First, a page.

Jersey's chief minister returned unopposed

Senator Ian Gorst
Image caption Senator Ian Gorst topped the poll in the Senatorial elections in October

Jersey's current chief minister has been returned to the role unopposed, after no other candidates came forward by the deadline.

Senator Ian Gorst was the third person to be elected to become chief minister since the role was introduced in 2005.

He is the first sitting chief minister to face re-election, as the previous two incumbents retired in office.

Senator Gorst stood for the States as a senator in October, topping the poll with 14,037 votes.

The only other States member to say he would stand in opposition to Senator Gorst was Senator Alan Maclean, who changed his mind on Friday.

In an email to States members and the media, he said he wanted to fully support Senator Gorst.

He said: "Senator Gorst has received a clear endorsement from the electorate and my focus now will be to fully support him.

"I further hope, with members' support, to be instrumental in assisting Senator Gorst in establishing a balanced and effective Council of Ministers to best serve the interests of the island."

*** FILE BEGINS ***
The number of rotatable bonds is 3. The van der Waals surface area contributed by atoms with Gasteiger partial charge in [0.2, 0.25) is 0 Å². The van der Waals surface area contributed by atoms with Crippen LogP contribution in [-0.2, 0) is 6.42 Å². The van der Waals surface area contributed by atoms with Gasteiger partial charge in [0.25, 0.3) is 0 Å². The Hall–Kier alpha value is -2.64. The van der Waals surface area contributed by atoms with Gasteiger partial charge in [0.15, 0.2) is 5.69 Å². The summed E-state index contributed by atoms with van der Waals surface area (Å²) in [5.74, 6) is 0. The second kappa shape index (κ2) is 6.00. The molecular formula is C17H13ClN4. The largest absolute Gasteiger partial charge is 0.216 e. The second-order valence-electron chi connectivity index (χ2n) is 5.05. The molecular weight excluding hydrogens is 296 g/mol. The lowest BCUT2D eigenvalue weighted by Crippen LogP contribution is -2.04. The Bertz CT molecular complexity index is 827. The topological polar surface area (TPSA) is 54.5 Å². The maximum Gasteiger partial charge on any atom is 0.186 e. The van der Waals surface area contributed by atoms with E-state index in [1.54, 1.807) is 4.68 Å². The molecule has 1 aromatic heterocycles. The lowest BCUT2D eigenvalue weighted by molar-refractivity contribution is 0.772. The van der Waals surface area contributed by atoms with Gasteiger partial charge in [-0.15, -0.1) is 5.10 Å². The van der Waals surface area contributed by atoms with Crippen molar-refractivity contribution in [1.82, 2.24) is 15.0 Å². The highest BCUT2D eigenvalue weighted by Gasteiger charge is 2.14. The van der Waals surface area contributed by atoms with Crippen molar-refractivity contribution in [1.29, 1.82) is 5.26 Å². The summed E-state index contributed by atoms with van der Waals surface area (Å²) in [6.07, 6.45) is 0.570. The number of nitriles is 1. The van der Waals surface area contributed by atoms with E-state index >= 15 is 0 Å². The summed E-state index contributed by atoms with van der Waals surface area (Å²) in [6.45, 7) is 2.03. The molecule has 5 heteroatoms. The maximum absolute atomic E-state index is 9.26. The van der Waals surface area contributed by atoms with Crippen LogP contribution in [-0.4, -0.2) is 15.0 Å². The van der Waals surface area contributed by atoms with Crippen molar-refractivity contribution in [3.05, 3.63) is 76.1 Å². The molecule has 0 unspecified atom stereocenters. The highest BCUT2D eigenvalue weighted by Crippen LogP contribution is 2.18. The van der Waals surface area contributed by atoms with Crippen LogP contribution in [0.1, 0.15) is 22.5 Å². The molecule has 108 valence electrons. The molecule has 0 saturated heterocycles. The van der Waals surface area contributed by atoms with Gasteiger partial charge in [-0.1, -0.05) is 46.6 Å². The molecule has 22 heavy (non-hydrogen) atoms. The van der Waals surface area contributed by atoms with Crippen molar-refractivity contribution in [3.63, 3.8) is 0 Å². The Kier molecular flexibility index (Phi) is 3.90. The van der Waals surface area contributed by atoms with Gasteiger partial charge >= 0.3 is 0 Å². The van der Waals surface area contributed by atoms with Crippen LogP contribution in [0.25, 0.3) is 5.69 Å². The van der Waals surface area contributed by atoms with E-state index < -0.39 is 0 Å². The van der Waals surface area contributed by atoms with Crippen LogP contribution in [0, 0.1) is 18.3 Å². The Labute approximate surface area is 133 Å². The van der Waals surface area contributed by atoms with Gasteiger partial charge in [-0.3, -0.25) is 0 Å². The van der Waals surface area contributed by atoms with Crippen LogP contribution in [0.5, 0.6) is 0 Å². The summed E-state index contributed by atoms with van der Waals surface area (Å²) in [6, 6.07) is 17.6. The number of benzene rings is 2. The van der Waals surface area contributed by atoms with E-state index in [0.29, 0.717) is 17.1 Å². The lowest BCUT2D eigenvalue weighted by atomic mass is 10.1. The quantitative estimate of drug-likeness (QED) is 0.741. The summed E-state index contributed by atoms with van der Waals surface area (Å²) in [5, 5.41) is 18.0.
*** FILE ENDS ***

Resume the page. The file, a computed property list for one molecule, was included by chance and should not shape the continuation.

Senator Gorst was the first chief minister to be re-elected and as he topped the poll anyone challenging him was going to face a tough job beating him.

I have spoken to Senator Maclean and he tells me he is likely to be offered the job of treasury minister.

I have spoken to a member of the island's only political party, Reform Jersey, and they say they would back a challenger but it seems attempts to find another candidate have proved fruitless.

Political reporter, Chris Rayner

He will have to outline his plans as chief minister and how he wants to set up his ministries at a States meeting on 3 November.

Senator Gorst will officially start his second term as chief minister after all 10 ministers have been appointed on 6 or 7 November.

For the first time the chief minister will be able to define how he wants the council of ministers to look, as it is no longer prescribed by law.

He will propose the ministers he hopes to take those offices, but any other member is free to stand against the preferred candidate for each role.

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